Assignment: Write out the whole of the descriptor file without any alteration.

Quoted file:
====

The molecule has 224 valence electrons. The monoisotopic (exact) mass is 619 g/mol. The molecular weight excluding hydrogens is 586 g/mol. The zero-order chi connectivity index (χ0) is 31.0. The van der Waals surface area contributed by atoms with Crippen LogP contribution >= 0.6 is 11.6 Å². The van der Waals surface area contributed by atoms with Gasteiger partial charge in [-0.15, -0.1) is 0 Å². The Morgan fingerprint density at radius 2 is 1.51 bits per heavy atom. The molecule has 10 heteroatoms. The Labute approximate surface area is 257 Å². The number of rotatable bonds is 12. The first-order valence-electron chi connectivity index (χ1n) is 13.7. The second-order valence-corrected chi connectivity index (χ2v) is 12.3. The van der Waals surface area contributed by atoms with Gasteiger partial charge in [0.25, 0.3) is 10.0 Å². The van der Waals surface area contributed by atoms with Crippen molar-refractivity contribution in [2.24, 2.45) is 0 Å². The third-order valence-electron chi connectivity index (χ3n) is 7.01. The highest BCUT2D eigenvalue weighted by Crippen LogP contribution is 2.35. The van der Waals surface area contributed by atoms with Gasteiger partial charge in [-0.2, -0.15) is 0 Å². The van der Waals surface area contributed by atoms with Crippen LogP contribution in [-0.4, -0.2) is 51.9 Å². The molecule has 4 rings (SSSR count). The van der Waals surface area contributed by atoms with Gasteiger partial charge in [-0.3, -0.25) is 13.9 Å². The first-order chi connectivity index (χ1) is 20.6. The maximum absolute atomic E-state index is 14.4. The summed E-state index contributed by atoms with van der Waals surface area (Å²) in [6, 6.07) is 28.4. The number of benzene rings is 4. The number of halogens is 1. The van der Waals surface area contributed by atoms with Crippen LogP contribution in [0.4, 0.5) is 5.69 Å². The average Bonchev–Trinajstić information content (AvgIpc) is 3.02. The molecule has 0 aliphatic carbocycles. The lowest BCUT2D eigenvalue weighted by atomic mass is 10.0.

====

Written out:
The molecule has 224 valence electrons. The monoisotopic (exact) mass is 619 g/mol. The molecular weight excluding hydrogens is 586 g/mol. The zero-order chi connectivity index (χ0) is 31.0. The van der Waals surface area contributed by atoms with Crippen LogP contribution >= 0.6 is 11.6 Å². The van der Waals surface area contributed by atoms with Gasteiger partial charge in [-0.15, -0.1) is 0 Å². The Morgan fingerprint density at radius 2 is 1.51 bits per heavy atom. The molecule has 10 heteroatoms. The Labute approximate surface area is 257 Å². The number of rotatable bonds is 12. The first-order valence-electron chi connectivity index (χ1n) is 13.7. The second-order valence-corrected chi connectivity index (χ2v) is 12.3. The van der Waals surface area contributed by atoms with Gasteiger partial charge in [0.25, 0.3) is 10.0 Å². The van der Waals surface area contributed by atoms with Crippen molar-refractivity contribution in [2.24, 2.45) is 0 Å². The third-order valence-electron chi connectivity index (χ3n) is 7.01. The highest BCUT2D eigenvalue weighted by Crippen LogP contribution is 2.35. The van der Waals surface area contributed by atoms with Gasteiger partial charge in [-0.2, -0.15) is 0 Å². The van der Waals surface area contributed by atoms with Crippen LogP contribution in [-0.4, -0.2) is 51.9 Å². The molecule has 4 rings (SSSR count). The van der Waals surface area contributed by atoms with Gasteiger partial charge in [-0.3, -0.25) is 13.9 Å². The first-order chi connectivity index (χ1) is 20.6. The maximum absolute atomic E-state index is 14.4. The summed E-state index contributed by atoms with van der Waals surface area (Å²) in [6, 6.07) is 28.4. The number of benzene rings is 4. The number of halogens is 1. The van der Waals surface area contributed by atoms with Crippen LogP contribution in [0.4, 0.5) is 5.69 Å². The average Bonchev–Trinajstić information content (AvgIpc) is 3.02. The molecule has 0 aliphatic carbocycles. The lowest BCUT2D eigenvalue weighted by atomic mass is 10.0.